War's outcome could change in video game

January 02, 2003|by TIM ROWLAND

I can't wait for the television ads. A cartoon stylized Gen. "Fightin'" Joe Hooker points a finger and roars: You think you steppin' out on MY cornfield? AAARRRRRGH!!"

Then, with an oversized fist, he starts pummeling cartoon Confederates into a pulp as points start adding up over his head.

Yes, the Battle of Antietam video game is coming to a computer store near you.

Really. "Gods and Generals: The Game."

According to The Herald-Mail, "In a PC computer game, players decide whether they want to be Union or Confederate soldiers and then fight in battles, including Antietam ..."

The game "is not bloody, like some fighting games, but is instead classy."

That's good. After all, it was such a classy war.

The game can be ordered for $19.95 at the web site and promises "Fast paced, run and gun action - charging attacks, sniper missions, line engagements, river crossings, urban battles, and cannon battles."


Nothing like a good river crossing to get the juices flowing.

You sort of wish you could be privy to the pure astonishment of, say, A.P. Hill if he had known that 140 years later a caricature of himself would be bounding along a video screen to the tune of electronic blings and bleeps from Harpers Ferry to save the day.

Beautiful. Kill General Mansfield and get the golden key to unlock Dunker Church and win 100 more Minie balls. Uh-oh, your powder got wet crossing Antietam Creek, lose 1,000 points.

Kids will be calling each other on the phone: "Hey Justin, I got up to Level 7 in Bloody Lane, but I can't figure out how to breach the ridge in the face of a Union assault. Should I charge or fall back and try to find the magic musket?"

I suppose if it teaches history it's a good thing, and heaven knows about the only way to get a teen interested in anything is to make a video game of it.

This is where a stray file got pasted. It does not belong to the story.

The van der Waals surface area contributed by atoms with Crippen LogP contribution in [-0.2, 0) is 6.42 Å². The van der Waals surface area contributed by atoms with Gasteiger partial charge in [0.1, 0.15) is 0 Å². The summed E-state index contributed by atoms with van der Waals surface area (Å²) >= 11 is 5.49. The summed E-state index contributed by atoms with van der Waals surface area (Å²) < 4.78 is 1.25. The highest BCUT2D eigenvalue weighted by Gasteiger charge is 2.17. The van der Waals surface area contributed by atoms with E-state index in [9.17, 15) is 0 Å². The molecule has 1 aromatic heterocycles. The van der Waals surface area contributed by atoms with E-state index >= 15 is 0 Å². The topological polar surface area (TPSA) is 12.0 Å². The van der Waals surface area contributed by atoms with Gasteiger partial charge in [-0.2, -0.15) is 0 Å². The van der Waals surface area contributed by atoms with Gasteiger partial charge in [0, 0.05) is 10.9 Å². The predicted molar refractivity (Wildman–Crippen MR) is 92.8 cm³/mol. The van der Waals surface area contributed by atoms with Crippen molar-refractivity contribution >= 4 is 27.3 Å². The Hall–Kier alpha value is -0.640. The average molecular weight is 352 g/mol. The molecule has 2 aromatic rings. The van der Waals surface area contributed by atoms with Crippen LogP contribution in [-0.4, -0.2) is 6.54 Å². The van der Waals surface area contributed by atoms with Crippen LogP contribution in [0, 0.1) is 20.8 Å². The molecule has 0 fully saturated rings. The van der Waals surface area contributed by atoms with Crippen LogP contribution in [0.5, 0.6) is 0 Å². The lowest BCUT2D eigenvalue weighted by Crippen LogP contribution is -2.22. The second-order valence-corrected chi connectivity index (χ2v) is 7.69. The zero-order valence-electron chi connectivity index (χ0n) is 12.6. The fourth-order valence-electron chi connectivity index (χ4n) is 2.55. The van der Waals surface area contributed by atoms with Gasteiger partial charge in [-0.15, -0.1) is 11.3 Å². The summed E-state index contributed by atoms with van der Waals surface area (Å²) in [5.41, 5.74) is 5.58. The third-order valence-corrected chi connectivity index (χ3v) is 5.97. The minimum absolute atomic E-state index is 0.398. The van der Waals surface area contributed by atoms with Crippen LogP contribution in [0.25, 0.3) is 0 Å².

Personally, I'm surprised they don't have a video game to get kids interested in church: Billy Graham's "Walls of Jericho." After 2,000 Arc of the Covenant points you get to blast rock music, la Manuel Noriega, at the walls until they fall down. "It's freakin' wild, Justin; get to Level 5 and the sun actually stands still. Man, what mazo computer dude thought of that one?"

You just wonder whether the history the kids will be learning will border on accurate: "I really don't understand the strategy of General Burnside. If he had just hit hyperspace, he could have avoided the Georgia brigade altogether."

Of course, probably any historic context among young people today could be seen as a win. If we're to believe all those fretting Newsweek surveys, 68 percent of high school seniors currently think the Civil War was fought between North and South Dakota over the issue of tourism.

Not that I have any delusion whatsoever that kids are going to be the main purchasers of the Civil War video game. Not to stereotype or anything, but I think we can all agree that 99.9999 percent of the players will be Southern partisans still looking for a way that history can plausibly be reversed.

I think it was historian Shelby Foote who said that Pickett's unfortunate charge at Gettysburg was the turning point of every Southerner's life, because up until that moment the Confederates were still perceived as having a reasonable chance at victory.

But now, with a video game, who knows. Through the magic of semiconductors, perhaps a way can still be discovered to win Antietam outright, march on Washington and reverse the nearly century-and-a-half of bitter history which has brought us such pestilence as the ACLU, fluoridated water and federal sewer grants.

Which obviously would set the stage for "Evils of Reconstruction: The Game."

The Herald-Mail Articles